Bautista to fly back home within 24 hours after suffering small complications
The Spanish media has published various reports over the last few days, indicating that there have been some small complications after the surgery Alvaro Bautista had on Saturday to fix the broken femur he suffered in the huge crash during practice for the Qatar Grand Prix last Friday.
However, bearing in mind the often slightly sensationalist approach of the media and comparing those reports with the official statements about Bautista’s physical condition and Twitter updates from the Rizla Suzuki rider himself, it is not quite clear how problematic these complications really are.
What seems to be sure at this point is that Alvaro had to undergo a second surgery yesterday to close up a drainage wound which had been opened during the initial surgery where a nail was inserted to fix the fracture.
While Alvaro is being treated at the Hamad Medical Corporation Hospital in Doha, updates have been regularly sent to his main attending physician Dr. Villamor in Madrid, who helped to advice the local doctors on Alvaro’s treatment and will immediately take over once Alvaro is back in Spain.
Motociclismo‘s José G. Maroto reported in an article published today that Dr. Villamor himself had told the magazine about the complications leading up to this second surgery. This is the text Dr. Villamor sent to Maroto:
“On Friday [after the crash] Álvaro wanted to come to Madrid to undergo surgery in San José. I talked to the doctors, they sent me the X-Ray which showed a fracture of the third middle diaphyseal of the femur. The team boss explained that it would take three days to get a plane medicalized and even though they told Alvaro they can wait for the transfer, they finally decided to operate there.
On Saturday they put in an interlocking intramedullary nail which is the most used technique in these cases. They sent me the X-Rays. But on Sunday the physical therapist said he [Alvaro] can not start to walk, because he has an incision along the entire length of the thigh that they opened, which they told us later they did during the operation because he had a lot of inflammation and they feared an acute compartment syndrome. Because of this they decided to leave it open and today (Monday) they decided to put him in surgery to close the wound, but apparently they didn’t do that and he got to his room with an open drainage [drenaje espirativo].*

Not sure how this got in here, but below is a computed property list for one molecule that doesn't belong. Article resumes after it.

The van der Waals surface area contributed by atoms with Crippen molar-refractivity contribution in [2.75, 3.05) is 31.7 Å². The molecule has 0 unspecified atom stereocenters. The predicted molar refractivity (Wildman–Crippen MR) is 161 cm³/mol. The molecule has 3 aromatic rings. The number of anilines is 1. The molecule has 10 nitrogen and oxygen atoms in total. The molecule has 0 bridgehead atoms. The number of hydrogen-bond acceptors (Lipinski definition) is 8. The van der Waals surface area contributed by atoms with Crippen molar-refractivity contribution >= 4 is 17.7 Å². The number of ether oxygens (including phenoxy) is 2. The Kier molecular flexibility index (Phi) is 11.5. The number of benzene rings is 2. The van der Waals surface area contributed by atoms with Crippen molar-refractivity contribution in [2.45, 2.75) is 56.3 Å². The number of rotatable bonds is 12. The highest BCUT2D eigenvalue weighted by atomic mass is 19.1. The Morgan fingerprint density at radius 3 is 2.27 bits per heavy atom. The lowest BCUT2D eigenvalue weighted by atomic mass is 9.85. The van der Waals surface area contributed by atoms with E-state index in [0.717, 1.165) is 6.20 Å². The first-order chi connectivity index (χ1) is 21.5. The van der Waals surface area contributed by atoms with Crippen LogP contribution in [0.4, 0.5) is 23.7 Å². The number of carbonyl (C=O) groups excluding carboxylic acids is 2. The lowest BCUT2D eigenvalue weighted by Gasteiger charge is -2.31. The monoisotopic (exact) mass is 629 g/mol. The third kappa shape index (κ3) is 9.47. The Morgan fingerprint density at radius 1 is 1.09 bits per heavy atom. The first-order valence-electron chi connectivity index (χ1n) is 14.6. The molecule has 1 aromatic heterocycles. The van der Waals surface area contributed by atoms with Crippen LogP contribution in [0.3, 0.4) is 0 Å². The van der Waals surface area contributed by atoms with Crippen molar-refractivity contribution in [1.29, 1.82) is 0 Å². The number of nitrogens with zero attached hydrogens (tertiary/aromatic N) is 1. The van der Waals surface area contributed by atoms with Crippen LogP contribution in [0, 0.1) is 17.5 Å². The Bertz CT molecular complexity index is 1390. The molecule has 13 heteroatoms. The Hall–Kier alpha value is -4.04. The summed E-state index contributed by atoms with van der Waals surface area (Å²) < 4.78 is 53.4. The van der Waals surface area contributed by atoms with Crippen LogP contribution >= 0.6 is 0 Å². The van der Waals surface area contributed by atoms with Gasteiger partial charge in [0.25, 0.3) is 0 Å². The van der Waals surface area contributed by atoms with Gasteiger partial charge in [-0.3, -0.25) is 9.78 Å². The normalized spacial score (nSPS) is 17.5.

Alvaro is well, with pain and low levels of hemoglobin. It seems that on Tuesday or Wednesday they will have a medical plane to bring him to Madrid and we will assess another surgery to find the possible source of the significant hematoma and to close the wound.”
Based on this information the magazine assumes the recovery period might be prolonged due to the complications.
As of this moment however, nobody knows how long the actual recovery period for Alvaro might be. Previously voiced assumptions by journalists and experts within the paddock are based on similar injuries people have quickly recovered from in the past, seeing Alvaro return as early as the French Grand Prix, generally estimating a recovery period of 6 to 10 weeks. But only once he’s back in Madrid and underwent a possible third surgery to fix the haematoma problem we can expect an educated guess from Dr. Villamor on how long it might take Alvaro to fully recover.
We’re keeping our fingers crossed it won’t be long.
Sources: Motociclismo, as.com, Rizla Suzuki MotoGP, Twitter Alvaro Bautista
Screenshot: TVE News
*This might not be the correct medical term. The original Spanish wording is “drenaje espirativo” which could mean an open drainage.